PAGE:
Video | Agriculture | Confidence | Economy | Energy | Employment | Finance | Media | Property | RBNZ | Science | SOEs | Tax | Technology | Telecoms | Tourism | Transport | Search

 


Three steps to close New Zealand’s skills gap

Three steps to close New Zealand’s skills gap and reduce youth unemployment

Closer ties between business and government, fiscal incentives and input from business on university courses are three suggestions to close the skills gap and reduce youth unemployment, according to recruiting experts Hays.

With New Zealand’s economic growth exceeding three per cent, skills shortages have already led to significant wage pressure in high skill industries such as technology, residential construction and engineering, says Hays.

Skill shortages in these areas were highlighted in the Hays Global Skills Index, published in 2013, that showed New Zealand had the highest score possible (10) for the rate at which wages in high skill industries are rising compared to wages in low skill industries. This compared with 8.0 in Australia and 5.8 in the UK.

Add New Zealand’s relatively low score for education flexibility (3.8) and it is clear that New Zealand is not matching the skills of graduates with the skills needed in the economy.

“Due to the short supply of the right skills we are now seeing too many skilled jobs going unfilled,” said Jason Walker, Managing Director of Hays in New Zealand.

“This significantly impacts a company’s ability to grow and constrains New Zealand’s economic prospects at a time when we need to be encouraging a sustained recovery.

“As it’s an election year, we’re expecting to see the political parties put forward policies that address these important issues. This should be a high priority as both the long-term unemployment rate and youth unemployment rate remain high, despite some recent reductions.

“Longer-term, the Government needs to work with the private sector to rebalance the education system to produce greater numbers of the skilled individuals that our industries need,” says Jason.

According to Hays, business and government need to work together in developing schemes and programs to increase the supply of skilled workers. Governments must demonstrate real financial and political commitment to improving skills and businesses need to develop and implement tailored policies for their youngest staff.

Hays suggests the following to help the Government close the skills gap and reduce youth unemployment:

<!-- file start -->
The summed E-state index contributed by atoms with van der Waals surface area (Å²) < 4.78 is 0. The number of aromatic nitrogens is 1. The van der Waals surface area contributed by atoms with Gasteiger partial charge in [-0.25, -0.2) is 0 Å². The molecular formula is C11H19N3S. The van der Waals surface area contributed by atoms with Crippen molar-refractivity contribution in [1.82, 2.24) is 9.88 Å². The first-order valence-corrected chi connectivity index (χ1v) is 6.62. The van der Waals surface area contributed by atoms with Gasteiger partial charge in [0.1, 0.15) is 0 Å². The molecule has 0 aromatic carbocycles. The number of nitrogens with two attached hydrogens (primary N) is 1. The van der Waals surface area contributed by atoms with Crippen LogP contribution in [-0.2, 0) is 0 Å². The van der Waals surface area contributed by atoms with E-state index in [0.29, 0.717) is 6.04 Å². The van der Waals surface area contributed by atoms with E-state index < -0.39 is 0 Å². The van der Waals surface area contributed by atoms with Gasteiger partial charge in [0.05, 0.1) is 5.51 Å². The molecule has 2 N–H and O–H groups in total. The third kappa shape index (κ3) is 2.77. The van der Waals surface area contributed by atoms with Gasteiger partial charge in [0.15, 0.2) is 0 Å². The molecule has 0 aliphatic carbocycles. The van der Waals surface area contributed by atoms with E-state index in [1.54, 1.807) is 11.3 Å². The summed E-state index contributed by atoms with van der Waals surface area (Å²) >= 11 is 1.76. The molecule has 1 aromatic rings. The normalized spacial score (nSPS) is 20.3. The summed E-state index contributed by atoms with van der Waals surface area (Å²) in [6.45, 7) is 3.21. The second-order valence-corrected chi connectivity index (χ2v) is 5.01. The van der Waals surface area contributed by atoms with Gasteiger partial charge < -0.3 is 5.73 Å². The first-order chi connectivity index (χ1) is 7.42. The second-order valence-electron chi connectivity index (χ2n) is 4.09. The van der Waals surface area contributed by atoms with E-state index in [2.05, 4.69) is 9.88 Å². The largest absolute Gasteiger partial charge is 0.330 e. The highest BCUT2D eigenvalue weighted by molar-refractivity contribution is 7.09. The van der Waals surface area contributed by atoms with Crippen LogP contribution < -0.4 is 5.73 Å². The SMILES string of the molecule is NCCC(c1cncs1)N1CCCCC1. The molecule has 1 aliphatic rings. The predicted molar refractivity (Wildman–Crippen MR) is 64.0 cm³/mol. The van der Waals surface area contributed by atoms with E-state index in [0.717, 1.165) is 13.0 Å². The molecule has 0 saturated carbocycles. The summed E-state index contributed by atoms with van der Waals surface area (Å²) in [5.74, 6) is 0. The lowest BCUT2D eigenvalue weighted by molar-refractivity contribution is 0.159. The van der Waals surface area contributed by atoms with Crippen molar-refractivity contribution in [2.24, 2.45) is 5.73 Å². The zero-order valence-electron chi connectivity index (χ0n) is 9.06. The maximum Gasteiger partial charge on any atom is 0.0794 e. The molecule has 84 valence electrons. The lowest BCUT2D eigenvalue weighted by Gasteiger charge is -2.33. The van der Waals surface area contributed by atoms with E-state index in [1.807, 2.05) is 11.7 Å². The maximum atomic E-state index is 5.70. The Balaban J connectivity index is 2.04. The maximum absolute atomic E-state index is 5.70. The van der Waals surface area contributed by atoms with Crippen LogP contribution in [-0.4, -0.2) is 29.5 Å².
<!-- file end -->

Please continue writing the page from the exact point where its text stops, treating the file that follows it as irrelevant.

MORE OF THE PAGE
Develop closer ties with business to have clarity on the skills that are required.

Offer fiscal incentives to employers to enable them to employ and train staff in areas where there are skills shortages.

Facilitate forums and closer links between businesses and universities to establish appropriate courses that address the skills shortages. Universities could also be provided with incentives to offer these courses. In turn they can provide bursaries and reduced fees to students who undertake study in areas where there are ongoing and acute skills shortages.

Hays, the world’s leading recruiting experts in qualified, professional and skilled people.

- Ends -

© Scoop Media

 
 
 
 
 
Business Headlines | Sci-Tech Headlines

 

Media: Julian Wilcox Leaves Māori TV

Māori Television has confirmed the resignation of Head of News and Production Julian Wilcox. Mr Maxwell acknowledged Mr Wilcox’s significant contribution to Māori Television since joining the organisation in 2004. More>>

ALSO:

Genetics: New Heat Tolerant Cow Developed

Hamilton, New Zealand-based Dairy Solutionz Ltd has led an expert genetics team to develop a new dairy cow breed conditioned to thrive in lower elevation tropical climates and achieve high milk production under heat stress. More>>

Fractals: Thousands More Business Cards Needed To Build Giant Sponge

New Zealand is taking part in a global event this weekend to build a Menger Sponge using 15 million business cards but local organisers say they are thousands of business cards short. More>>

Scoop Business: NZ Net Migration Rises To Annual Record In September

New Zealand’s annual net migration rose to a record in September, beating government forecasts, as the inflow was spurred by student arrivals from India and Kiwis returning home from Australia. More>>

ALSO:

Scoop Business: Fletcher To Close Its Christchurch Insulation Plant, Cut 29 Jobs

Fletcher Building, New Zealand’s largest listed company, will close its Christchurch insulation factory, as it consolidates its Tasman Insulations operations in a “highly competitive market”. More>>

ALSO:

Scoop Business: Novartis Adds Nine New Treatments Under Pharmac Deal

Novartis New Zealand, the local unit of the global pharmaceuticals firm, has added nine new treatments in a far-ranging agreement with government drug buying agency, Pharmac. More>>

ALSO:

Crown Accounts: English Wary On Tax Take, Could Threaten Surplus

Finance Minister Bill English is warning the tax take may come in below forecast in the current financial year, as figures released today confirm it was short by nearly $1 billion in the year to June 30 and English warned of the potential impact of slumping receipts from agricultural exports. More>>

ALSO:

Get More From Scoop

 
 
Standards New Zealand

Standards New Zealand

Mosh Social Media
 
 
 
 
 
 
 
 
Business
Search Scoop  
 
 
Powered by Vodafone
NZ independent news